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ISSUE: Celebrating the stories of a people
OUR VIEW: Black history enlightens us all
Some people wonder why Black History Month is necessary. They ask if it is fair to separate one race for special observance. Black America’s history is, after all, American history, too.
Critics say such observances focus too much attention on the most notable figures while glossing over the countless black Americans who have struggled, toiled and defended their lives and homes in relative obscurity.
With roots dating back to 1926, the observance was said to have been set for February to honor the birthdays of Abraham Lincoln and Frederick Douglass.
Black History Month is a wonderful opportunity to celebrate the achievements of black Americans, and an even better opportunity to learn about the tremendous contributions of others.
Most Americans can name many notable black Americans: George Washington Carver, Booker T. Washington, Carl Brashear, Rosa Parks, Thurgood Marshall, W.E.B. DuBois, among others. But how many know about Percy Lavon Julian, inventor of cortisone, or Garrett Augustus Morgan Sr. who not only invented the traffic signal, but a protective respiratory garment credited with saving lives?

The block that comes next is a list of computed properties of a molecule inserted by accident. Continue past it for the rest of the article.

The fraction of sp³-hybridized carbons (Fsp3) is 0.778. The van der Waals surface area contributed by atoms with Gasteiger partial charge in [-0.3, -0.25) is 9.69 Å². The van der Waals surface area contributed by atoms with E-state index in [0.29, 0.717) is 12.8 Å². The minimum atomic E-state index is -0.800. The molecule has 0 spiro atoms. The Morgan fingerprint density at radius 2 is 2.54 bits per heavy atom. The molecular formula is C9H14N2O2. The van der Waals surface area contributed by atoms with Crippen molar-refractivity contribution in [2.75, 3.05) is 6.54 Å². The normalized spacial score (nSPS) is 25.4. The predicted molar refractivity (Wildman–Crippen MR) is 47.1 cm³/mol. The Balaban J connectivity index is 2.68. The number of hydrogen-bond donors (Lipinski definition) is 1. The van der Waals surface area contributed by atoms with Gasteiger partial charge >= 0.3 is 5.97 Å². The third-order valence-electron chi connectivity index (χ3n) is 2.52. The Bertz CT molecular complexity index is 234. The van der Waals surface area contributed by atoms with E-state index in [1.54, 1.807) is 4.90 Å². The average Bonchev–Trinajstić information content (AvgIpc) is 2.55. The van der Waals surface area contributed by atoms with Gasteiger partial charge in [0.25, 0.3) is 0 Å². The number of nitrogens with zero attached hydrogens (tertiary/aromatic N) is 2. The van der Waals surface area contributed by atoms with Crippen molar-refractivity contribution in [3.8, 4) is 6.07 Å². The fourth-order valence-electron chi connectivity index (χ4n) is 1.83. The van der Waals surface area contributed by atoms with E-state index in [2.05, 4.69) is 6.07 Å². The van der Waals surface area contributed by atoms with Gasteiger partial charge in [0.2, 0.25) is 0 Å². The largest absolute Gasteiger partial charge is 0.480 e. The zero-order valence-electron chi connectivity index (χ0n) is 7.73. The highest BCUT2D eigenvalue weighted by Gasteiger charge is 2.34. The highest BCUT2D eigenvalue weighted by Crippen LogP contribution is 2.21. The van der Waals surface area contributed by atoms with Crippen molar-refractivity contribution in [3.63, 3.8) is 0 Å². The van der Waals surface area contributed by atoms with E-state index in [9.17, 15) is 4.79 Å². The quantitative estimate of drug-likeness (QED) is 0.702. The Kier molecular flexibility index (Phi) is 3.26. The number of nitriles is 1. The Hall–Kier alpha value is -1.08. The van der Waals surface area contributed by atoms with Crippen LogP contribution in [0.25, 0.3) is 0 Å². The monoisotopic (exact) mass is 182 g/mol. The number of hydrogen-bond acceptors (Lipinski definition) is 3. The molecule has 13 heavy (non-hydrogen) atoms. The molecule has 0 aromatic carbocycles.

Other critics say black history is American History, and they are correct in that assertion. But traditionally, that history has been lacking in what have been considered the definitive texts of our time, texts that traditionally ignored parts of stories related to people of color.
Unfortunately, lack of historical knowledge among today’s public, and students in particular, is not limited to black history. But honoring and observing Black History Month does not diminish any other group’s history. Does celebrating Ginger Rogers diminish Fred Astaire?
Rogers and Astaire each are fascinating, but without each other, there’s considerably less appeal. Similarly, Black History Month should not be considered as promoting a “parallel” history, but a more complete history.
Hopefully, as a society, some day we will be sophisticated enough to recognize black history is American history. So go read about black Americans. You’ll be fascinated.
This editorial represents a consensus of The News-Enterprise's editorial board.